Pampers to the Cross
People fall into one of two categories. Some are baby people, some aren't.
If you're not a baby person, you look at a new born and say, "Call me when
the baby starts to walk!" I'm from the call me camp! My philosophy about
babies is summed up with this statement: "A baby is a digestive apparatus
with a loud noise at one end and no responsibility at the other!"
Well, there's a parallel between babies and the Christian life. God's Word
equates new Christians with babies. Peter, says in 1 Peter 2:2, "Like
babies, crave pure spiritual milk, so that by it you may grow up in your
Like newborn babies starting out in life, new Christians mess up and need
special care and attention, even though they show a great deal of promise and
There is nothing wrong with that. We all go through the early stages of
and we all have to learn how to walk. But, what would happen if the babes in
Christ remained babes? A year old baby is expected to still be in diapers.
It is normal and perfectly fine. What about a ten, twenty, or thirty year old
baby? What would happen if the church were like a nursery full of babies?
If that were the case, the church would be full of self-centered demanding
people noisily competing with one another for the most attention. It would
be a place of self, with no service. The church would be a messy place, full of
hungry, grumpy kids desiring to be amused and entertained. Ever been in a
church like that? There are a few out there, and probably always will be!
Perhaps that's why there is such an emphasis in the New Testament on
growing up. In 1 Corinthians 14:20, Paul says, "Brothers, stop thinking like
children. In regard to evil, be infants, but in your thinking be adults."
Ephesians 4:13 we're told that the goal of the Church is that we would "all
reach unity in the faith and in the knowledge of the Son of God and become
mature, attaining to the whole measure of the fullness of Christ." Finally,
the writer of Hebrews says, "Therefore let us leave the elementary teachings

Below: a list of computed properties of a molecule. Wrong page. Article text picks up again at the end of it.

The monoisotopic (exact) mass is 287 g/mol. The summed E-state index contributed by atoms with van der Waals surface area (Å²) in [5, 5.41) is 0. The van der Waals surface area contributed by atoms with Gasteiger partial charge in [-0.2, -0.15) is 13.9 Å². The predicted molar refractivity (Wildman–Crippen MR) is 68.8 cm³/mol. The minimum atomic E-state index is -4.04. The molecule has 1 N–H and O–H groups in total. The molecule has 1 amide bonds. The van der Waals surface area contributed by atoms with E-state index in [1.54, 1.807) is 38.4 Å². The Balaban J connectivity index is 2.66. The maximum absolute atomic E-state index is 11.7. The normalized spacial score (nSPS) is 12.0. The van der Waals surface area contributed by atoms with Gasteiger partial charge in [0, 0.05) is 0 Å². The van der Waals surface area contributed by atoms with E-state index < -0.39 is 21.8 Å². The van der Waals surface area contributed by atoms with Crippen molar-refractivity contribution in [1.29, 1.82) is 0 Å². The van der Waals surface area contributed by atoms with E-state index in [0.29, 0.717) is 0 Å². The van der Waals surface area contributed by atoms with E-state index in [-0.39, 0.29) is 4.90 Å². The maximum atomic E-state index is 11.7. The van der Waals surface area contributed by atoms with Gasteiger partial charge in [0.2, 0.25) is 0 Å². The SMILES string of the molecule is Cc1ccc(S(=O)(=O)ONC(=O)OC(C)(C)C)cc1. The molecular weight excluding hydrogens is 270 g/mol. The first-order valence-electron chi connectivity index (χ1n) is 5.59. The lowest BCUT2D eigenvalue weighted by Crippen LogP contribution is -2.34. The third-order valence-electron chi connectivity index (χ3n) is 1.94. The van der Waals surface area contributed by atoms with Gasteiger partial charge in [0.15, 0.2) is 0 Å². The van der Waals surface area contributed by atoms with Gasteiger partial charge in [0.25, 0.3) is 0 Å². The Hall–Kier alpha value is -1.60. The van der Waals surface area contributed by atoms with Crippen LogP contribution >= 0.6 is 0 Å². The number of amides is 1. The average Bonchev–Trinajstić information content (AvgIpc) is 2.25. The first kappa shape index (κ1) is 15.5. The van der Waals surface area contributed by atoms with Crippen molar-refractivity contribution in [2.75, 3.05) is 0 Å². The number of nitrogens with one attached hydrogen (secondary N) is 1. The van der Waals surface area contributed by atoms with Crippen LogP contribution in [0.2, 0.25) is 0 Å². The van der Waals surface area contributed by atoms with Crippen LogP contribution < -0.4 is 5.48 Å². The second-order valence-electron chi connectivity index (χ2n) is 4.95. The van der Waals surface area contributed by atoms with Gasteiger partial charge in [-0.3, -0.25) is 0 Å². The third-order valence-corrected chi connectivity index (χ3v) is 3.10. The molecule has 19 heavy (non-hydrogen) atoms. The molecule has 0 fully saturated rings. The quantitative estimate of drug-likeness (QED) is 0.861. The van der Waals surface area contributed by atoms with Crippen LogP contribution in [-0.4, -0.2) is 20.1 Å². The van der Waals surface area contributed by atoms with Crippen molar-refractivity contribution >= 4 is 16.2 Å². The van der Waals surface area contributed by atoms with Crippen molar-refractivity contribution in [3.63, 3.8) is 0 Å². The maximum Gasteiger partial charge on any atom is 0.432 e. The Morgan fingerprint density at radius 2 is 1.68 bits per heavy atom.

about Christ and go on to maturity" (Heb 6:1a).
How important is growth and maturity in our Christian lives? Well, let me
to you this way: the more we grow, the more we glorify Christ and fulfill
His purpose for our lives. Sounds kind of important to me. What about you? Well,
let's shift gears and look at Jesus for a moment. (You were wondering when I would
start to get to the Easter theme weren't you?)
Jesus was born into this world as a baby. And, just like you and me, He had
to be fed, cleaned, and protected. But then He began to grow and Scripture
that "Jesus grew in wisdom and stature, and in favor with God and men."
(Luke 2:52) Jesus was perfect in every way, but was He fully mature? NO! Was he
all that God wanted him to be? NO! Soon he reached thirty years of age and was
called into his time of ministry. Well, what would have happened if Jesus
mature enough to obey that call? What if He hadn't submitted to those waters
of baptism that signaled the beginning of His ministry? Jesus' life, His
perfection, would have been wasted.
For three years, Jesus taught and healed and restored and loved and rebuked.
For three years he lived His life constantly reflecting the glory of God. During
this time, He was always in perfect obedience to the Father's will. But then it
came time for the cross. In the garden came the greatest battle of His life. He
to God and said, "Take this cup from me." Jesus declared: I don't want to do
this, I don't want to go to the cross, I don't want to finish what you sent me to
do. Father, let's switch to plan 'B' -- quickly.
But as he prayed and struggled, He finally found the faith, the strength,
to say, "Father, what I want doesn't matter. Not my will, but Yours be
Would Jesus' teaching have really had any eternal benefit for us today if He
didn't take that last step of giving Himself completely to God by going to the
Would it matter that he healed a few thousand people during His ministry?
NO. Would it matter that He even raised a handful of people from the dead? NO.
Nothing that God intended to do through Christ would have mattered if Christ
hadn't fully and finally said, "Father, I don't want to, but I will -- for
If Jesus hadn't submitted to that final step in God's will for his life, He
have never uttered those words on the cross, "It is finished." You see those
words didn't just concern the completion of His ministry. They also signaled
the completion of His growth as the perfect human being. And without those
words, we would be still be in our sins, without life, without hope, without
Jesus' life wasn't fully mature until everything He had, including His very
willingly given to God. Only then was God ultimately and fully glorified.
Only then was the will, the work, the plan of God made a reality.
Well, let me leave you with a question. Have you stopped growing? Have you
stopped asking, "Lord, not my will, but thine?' Some of us are still babes
because we are new in the faith and that's fine, but if you're in that
realize that being a babe isn't enough. You have been called to grow so that
you "may live a life worthy of the Lord and may please Him in every way." (Col
1:10). The same thing applies to all of us. God wants all of your life, not just
part of it.
Addendum -- Philippians 1:6 (NIV) "... being confident of this, that he who
began a good work in you will carry it on to completion until the day of Christ
[ By: Grant McDonald -- Ed: Anon. ]
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